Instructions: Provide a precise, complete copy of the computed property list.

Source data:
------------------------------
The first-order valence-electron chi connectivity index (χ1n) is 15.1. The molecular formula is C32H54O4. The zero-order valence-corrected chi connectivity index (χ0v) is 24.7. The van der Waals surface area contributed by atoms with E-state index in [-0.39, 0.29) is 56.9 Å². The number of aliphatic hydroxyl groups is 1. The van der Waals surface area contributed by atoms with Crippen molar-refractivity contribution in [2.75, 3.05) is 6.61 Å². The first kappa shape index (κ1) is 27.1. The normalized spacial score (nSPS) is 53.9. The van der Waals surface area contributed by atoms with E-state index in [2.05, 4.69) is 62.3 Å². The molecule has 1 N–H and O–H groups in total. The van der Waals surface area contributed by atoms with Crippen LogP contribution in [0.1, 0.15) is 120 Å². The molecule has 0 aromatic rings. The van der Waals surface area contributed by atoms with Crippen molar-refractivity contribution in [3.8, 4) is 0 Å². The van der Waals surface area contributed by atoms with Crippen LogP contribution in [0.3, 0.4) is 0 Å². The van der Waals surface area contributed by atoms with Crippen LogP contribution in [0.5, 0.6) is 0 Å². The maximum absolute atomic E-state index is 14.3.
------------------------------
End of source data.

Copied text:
The first-order valence-electron chi connectivity index (χ1n) is 15.1. The molecular formula is C32H54O4. The zero-order valence-corrected chi connectivity index (χ0v) is 24.7. The van der Waals surface area contributed by atoms with E-state index in [-0.39, 0.29) is 56.9 Å². The number of aliphatic hydroxyl groups is 1. The van der Waals surface area contributed by atoms with Crippen molar-refractivity contribution in [2.75, 3.05) is 6.61 Å². The first kappa shape index (κ1) is 27.1. The normalized spacial score (nSPS) is 53.9. The van der Waals surface area contributed by atoms with E-state index in [2.05, 4.69) is 62.3 Å². The molecule has 1 N–H and O–H groups in total. The van der Waals surface area contributed by atoms with Crippen LogP contribution in [0.1, 0.15) is 120 Å². The molecule has 0 aromatic rings. The van der Waals surface area contributed by atoms with Crippen molar-refractivity contribution in [3.8, 4) is 0 Å². The van der Waals surface area contributed by atoms with Crippen LogP contribution in [0.3, 0.4) is 0 Å². The van der Waals surface area contributed by atoms with Crippen LogP contribution in [0.5, 0.6) is 0 Å². The maximum absolute atomic E-state index is 14.3.